If one nail on your Vizsla is a problem, it is probably a result of trauma. If the problem is seen in more than one nail, it may be due to a systemic infection or condition.

Systemic bacterial and fungal infections can cause nails to become brittle and deformed. Autoimmune disorders such as lupus can also cause thick abnormal-looking nails.

 Nail Caps or Covers

These days it is not just ladies who go to get gel nails. Dogs can have nail caps or covers fitted. These are usually made from vinyl. The first reason to use nail caps is to help old and arthritic dogs grip slippery surfaces more easily.

The second reason to fit nail caps is to prevent your Vizsla from scratching furniture, wooden floors, and sometimes even people. Nail caps come in various colors, and some owners like to put them on their Vizslas as a fashion item.

Trimming a Vizsla’s Nails

It is essential to start playing with your Vizsla puppy’s feet and do trims when necessary. Vizslas have nails that grow quickly, so it is highly beneficial to accustom the dog to regular foot inspections and nail trimming. Nail inspections and trims should be kept positive, with the dog being rewarded for complying with this task.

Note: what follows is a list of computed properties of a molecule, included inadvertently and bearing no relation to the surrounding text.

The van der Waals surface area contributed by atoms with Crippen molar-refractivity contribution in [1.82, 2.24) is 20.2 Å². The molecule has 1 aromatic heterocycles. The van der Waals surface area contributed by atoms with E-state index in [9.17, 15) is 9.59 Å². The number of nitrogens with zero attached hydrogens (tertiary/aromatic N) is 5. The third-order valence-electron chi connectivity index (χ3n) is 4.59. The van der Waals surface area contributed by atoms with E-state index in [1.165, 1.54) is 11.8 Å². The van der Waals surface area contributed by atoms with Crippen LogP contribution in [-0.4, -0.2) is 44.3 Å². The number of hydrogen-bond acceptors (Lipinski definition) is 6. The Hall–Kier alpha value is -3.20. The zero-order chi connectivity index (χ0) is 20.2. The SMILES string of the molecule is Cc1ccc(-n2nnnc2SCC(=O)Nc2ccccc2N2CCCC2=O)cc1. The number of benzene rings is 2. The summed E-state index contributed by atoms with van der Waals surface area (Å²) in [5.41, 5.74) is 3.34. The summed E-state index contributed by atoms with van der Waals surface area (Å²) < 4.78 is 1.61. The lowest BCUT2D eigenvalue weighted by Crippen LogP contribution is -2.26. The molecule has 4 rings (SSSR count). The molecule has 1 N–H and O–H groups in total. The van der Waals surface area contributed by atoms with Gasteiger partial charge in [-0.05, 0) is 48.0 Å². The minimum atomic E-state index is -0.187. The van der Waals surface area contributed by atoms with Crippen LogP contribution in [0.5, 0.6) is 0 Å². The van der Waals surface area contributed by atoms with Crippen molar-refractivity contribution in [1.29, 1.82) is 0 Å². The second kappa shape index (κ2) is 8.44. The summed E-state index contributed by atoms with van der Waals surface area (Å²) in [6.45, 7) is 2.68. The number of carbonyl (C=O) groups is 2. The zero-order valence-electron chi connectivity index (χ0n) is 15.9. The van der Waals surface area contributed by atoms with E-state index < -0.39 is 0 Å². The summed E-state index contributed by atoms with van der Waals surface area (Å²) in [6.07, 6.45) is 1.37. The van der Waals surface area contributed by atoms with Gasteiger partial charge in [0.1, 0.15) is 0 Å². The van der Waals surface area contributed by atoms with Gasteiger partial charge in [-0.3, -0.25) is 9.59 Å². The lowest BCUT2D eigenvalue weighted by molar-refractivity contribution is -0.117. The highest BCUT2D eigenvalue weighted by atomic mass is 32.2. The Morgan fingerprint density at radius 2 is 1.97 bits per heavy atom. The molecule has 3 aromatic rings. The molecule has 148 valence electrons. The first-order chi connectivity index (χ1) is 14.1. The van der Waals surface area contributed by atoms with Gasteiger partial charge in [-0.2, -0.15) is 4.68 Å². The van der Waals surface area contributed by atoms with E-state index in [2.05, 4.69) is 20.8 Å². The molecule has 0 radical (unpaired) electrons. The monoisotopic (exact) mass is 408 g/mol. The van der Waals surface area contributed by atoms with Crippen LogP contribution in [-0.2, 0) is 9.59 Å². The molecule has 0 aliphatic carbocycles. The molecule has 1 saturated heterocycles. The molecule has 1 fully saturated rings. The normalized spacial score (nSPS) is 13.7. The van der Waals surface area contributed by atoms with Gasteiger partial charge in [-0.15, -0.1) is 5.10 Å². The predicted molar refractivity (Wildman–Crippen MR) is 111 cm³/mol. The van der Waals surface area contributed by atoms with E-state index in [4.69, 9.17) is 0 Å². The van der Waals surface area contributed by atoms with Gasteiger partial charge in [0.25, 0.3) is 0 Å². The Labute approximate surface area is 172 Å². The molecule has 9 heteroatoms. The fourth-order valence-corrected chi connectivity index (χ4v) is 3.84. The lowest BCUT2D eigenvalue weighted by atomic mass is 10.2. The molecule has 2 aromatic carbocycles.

Regular Trimming

A Vizsla’s nails should be trimmed regularly. It is best to inspect the feet every ten to fourteen days. Any excess nail length should be cut away. Leaving the nails to get too long makes it a much more difficult task for the owner and can cause potential pain to the dog.

Nail Trimming Equipment

There are a variety of tools for trimming nails. Most people are familiar with one of two types of clippers: a guillotine type and a scissor type. The guillotine type can cause split nails and other complications.

An alternative to clippers is to use a Dremel with a grinding disc attached to grind the nails down gently. The benefit of the Dremel is that it is easier to avoid cutting too deeply. It also rounds the nails and prevents sharp edges from forming. Some dogs object to the Dremel tool’s sound or don’t like the feel of the vibration on their toes.


Vizslas have fast-growing nails that need regular trimming. Nails should be cut a few millimeters below the cuticle or quick not to cause painful damage.

Nails should not protrude past the pads of the foot. The owner or a veterinary professional can trim nails. Regular trimming prevents injuries to the nails and toes. Dogs should be accustomed to having feet inspected and nails trimmed from an early age.